Monday, June 9, 2008

On Burgers, BBQ's, and Bottles

There are a few confusing hostessing scenarios which baffle the mind and the hostess. Chiefly among them is the all-American tradition of barbecue. Presumed to be the easiest of all service scenarios for hosts and hostesses, it is in fact most challenging and not at all a low maintenance scenario. While the food may, in some simplified instances, be an easy hamburger and sausage affair; the dinner, supper, lunch, or brunch service does not fall by the wayside: You are just as obligated to come up with the plates, forks, knives, and napkins of a correct meal service when all will eat at picnics tables as you would be if you were hosting a charity gala at the Biltmore Estate. Your guests are no less worthy of your best kitten-heeled foot forward simply because they are standing next to open flames, are they?

(The subject of whether or not to use paper plates is beyond the scope of this essay. However I can sum up if you wish to know my opinion on the subject: Never. Paper plates and napkins along side plastic utensils and salad bowls?! The name of the hostess is Mrs. Careless Landfill III, maybe? It is easy and attractive for a table to sport reusable, recycled, or biodegradable items if you insist on disposables. Plum Party will put a whole reusable shooting match in a box and ship it to you, no thinking required! No excuses either! This Palm Springs Glamour thing with the melamine is fun though I still get itchy thinking about polyester based products, especially in place of porcelain, but it is appropriate in some instances. Children at the table, for example. And these good folks at Green Party Goods will send you heaps of "paper"plates made from remainders of the sugar refining process that break down in landfill in 4-6 months, which is better than never.)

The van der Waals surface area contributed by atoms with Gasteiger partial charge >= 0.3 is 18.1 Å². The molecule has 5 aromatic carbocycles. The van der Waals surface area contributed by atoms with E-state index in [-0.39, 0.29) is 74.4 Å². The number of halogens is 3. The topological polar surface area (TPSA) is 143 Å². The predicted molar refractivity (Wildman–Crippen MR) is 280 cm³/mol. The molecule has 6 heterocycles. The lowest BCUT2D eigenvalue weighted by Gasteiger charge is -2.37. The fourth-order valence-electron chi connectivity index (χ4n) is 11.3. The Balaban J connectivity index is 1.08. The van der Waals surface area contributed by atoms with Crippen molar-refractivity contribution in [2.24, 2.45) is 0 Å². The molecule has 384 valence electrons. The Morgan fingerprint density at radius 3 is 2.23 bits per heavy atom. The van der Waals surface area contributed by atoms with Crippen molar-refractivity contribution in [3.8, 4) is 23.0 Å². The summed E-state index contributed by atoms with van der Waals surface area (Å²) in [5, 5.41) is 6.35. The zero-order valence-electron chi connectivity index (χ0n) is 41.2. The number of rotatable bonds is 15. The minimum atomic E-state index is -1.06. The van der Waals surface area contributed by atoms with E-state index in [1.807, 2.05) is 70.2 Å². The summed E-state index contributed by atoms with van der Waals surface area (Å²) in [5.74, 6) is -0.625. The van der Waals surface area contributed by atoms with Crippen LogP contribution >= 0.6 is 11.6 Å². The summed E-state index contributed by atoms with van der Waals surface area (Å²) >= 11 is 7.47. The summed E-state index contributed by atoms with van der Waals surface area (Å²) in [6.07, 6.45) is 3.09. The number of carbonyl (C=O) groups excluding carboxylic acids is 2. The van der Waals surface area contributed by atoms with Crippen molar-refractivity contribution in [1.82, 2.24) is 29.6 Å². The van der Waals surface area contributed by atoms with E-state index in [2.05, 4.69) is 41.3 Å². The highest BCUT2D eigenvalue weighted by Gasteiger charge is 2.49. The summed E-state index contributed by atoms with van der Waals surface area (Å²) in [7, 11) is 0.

In many ways, we have come to expect the invitation to a barbecue to mean attending a party in very casual dress and consuming things served from bottles: Drinks and condiments. But bottles, whether they contain beer or ketchup are not acceptable serving vessels unless the guest insists, as some beer drinkers do, on drinking from their bottle. They must be offered a drinking vessel, preferably a glass or in the event of a world ending glass delivery strike, (I cringe as I type it) a cup.

Furthermore, ketchup, mustard, relishes and the like are also correctly served from bowls or some other effective, artful, or precious vessel, with an appropriate service utensil such as a smallish spoon, relish fork, or some other lovely but ditsy means of moving said ketchup to said dog.

I will no longer be invited to plenty of households for mentioning the above but it pays to be quite fearless on this subject: Many people with creative spirits and lovely manners might be encouraged to pull together their best party yet.

I caused myself a problem inadvertently during my dinner party this past Saturday: At the last moment before dinner I hunted for my relish tray and condiment bowls. I thought I had them somewhere mind you, under hill and dale in the storage place (The garage? The pantry's? Ugh!). I was having a barbecue of sorts and serving the $50,000 Burger which readers of the Blushing Hostess may remember fondly, and it occurred to me that I had no vessel of the right size in which to place each condiment on the table.

What a difficulty I can be to myself at times.

It occurred to me a moment ago what became of my three bay condiment tray: I off'ed it to the blissful land One Hostess's Trash... in hopes it would become the treasure of another, more rustic, possibly Alaskan, hostess. You see, it was one of a few serving vessels I have found to be hive-provokingly annoying, practically stupid. Once the condiments were in the tray, it looked very pleasing but at the literal bottom they were preposterous. I was always careful to place a good deal of each condiment in each bay praying all the while that the guests would never get to the bottom of the tray.

It never happened. No guest ever scraped against the bottom of the tray with the serving spoon to discover on the bottom the laughing, ney, cackling, moose painted on the bottom of this otherwise gorgeous relish tray. I could tell you a long story about how this questionable piece of wildlife paraphernalia fell into my hands, a girl clearly not worthy of either it's hokiness or collect-ability, but it involves taking an ill-advised stand for alcohol imbibement in Utah and my subsequent adventure through the airport gift shop. Originally, I intended to bring the moose relish tray to to my Mother. Surely, there must have been some moment of greatness when I saw the underappreciated and endlessly useful future of the vessel in one of the great hostesses' homes.